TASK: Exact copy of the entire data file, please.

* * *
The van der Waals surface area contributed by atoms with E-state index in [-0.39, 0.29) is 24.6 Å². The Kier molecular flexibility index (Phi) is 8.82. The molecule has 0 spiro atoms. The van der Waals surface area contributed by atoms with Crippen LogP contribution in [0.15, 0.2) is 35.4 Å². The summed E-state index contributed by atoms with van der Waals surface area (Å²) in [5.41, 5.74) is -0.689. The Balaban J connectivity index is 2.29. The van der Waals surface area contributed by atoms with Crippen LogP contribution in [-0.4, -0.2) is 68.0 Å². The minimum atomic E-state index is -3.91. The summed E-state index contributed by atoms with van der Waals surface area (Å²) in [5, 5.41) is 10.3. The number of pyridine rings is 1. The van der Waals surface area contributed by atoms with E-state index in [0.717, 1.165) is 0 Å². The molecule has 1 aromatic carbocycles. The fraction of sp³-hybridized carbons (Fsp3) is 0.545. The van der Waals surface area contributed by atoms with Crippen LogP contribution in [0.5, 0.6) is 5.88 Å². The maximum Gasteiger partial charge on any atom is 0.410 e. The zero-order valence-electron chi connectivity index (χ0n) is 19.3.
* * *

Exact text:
The van der Waals surface area contributed by atoms with E-state index in [-0.39, 0.29) is 24.6 Å². The Kier molecular flexibility index (Phi) is 8.82. The molecule has 0 spiro atoms. The van der Waals surface area contributed by atoms with Crippen LogP contribution in [0.15, 0.2) is 35.4 Å². The summed E-state index contributed by atoms with van der Waals surface area (Å²) in [5.41, 5.74) is -0.689. The Balaban J connectivity index is 2.29. The van der Waals surface area contributed by atoms with Crippen LogP contribution in [-0.4, -0.2) is 68.0 Å². The minimum atomic E-state index is -3.91. The summed E-state index contributed by atoms with van der Waals surface area (Å²) in [5, 5.41) is 10.3. The number of pyridine rings is 1. The van der Waals surface area contributed by atoms with E-state index in [0.717, 1.165) is 0 Å². The molecule has 1 aromatic carbocycles. The fraction of sp³-hybridized carbons (Fsp3) is 0.545. The van der Waals surface area contributed by atoms with Crippen LogP contribution in [0.5, 0.6) is 5.88 Å². The maximum Gasteiger partial charge on any atom is 0.410 e. The zero-order valence-electron chi connectivity index (χ0n) is 19.3.